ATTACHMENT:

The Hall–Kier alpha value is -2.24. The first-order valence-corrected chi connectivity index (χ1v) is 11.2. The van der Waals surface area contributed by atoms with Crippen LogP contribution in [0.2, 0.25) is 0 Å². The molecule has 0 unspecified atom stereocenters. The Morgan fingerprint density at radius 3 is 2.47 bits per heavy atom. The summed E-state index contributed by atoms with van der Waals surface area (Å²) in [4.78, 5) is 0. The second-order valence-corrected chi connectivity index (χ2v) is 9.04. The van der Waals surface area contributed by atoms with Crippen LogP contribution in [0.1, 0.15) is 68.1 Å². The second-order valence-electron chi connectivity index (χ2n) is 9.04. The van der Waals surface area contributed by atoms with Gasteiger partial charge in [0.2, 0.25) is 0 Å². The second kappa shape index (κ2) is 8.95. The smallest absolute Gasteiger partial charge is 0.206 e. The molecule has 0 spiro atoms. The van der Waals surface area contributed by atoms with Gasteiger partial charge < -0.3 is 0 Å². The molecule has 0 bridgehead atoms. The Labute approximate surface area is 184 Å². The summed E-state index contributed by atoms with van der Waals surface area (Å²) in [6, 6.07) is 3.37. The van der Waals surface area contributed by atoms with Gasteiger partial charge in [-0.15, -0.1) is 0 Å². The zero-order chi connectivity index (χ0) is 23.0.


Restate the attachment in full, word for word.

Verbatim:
The Hall–Kier alpha value is -2.24. The first-order valence-corrected chi connectivity index (χ1v) is 11.2. The van der Waals surface area contributed by atoms with Crippen LogP contribution in [0.2, 0.25) is 0 Å². The molecule has 0 unspecified atom stereocenters. The Morgan fingerprint density at radius 3 is 2.47 bits per heavy atom. The summed E-state index contributed by atoms with van der Waals surface area (Å²) in [4.78, 5) is 0. The second-order valence-corrected chi connectivity index (χ2v) is 9.04. The van der Waals surface area contributed by atoms with Crippen LogP contribution in [0.1, 0.15) is 68.1 Å². The second-order valence-electron chi connectivity index (χ2n) is 9.04. The van der Waals surface area contributed by atoms with Gasteiger partial charge in [0.2, 0.25) is 0 Å². The second kappa shape index (κ2) is 8.95. The smallest absolute Gasteiger partial charge is 0.206 e. The molecule has 0 spiro atoms. The van der Waals surface area contributed by atoms with Gasteiger partial charge < -0.3 is 0 Å². The molecule has 0 bridgehead atoms. The Labute approximate surface area is 184 Å². The summed E-state index contributed by atoms with van der Waals surface area (Å²) in [6, 6.07) is 3.37. The van der Waals surface area contributed by atoms with Gasteiger partial charge in [-0.15, -0.1) is 0 Å². The zero-order chi connectivity index (χ0) is 23.0.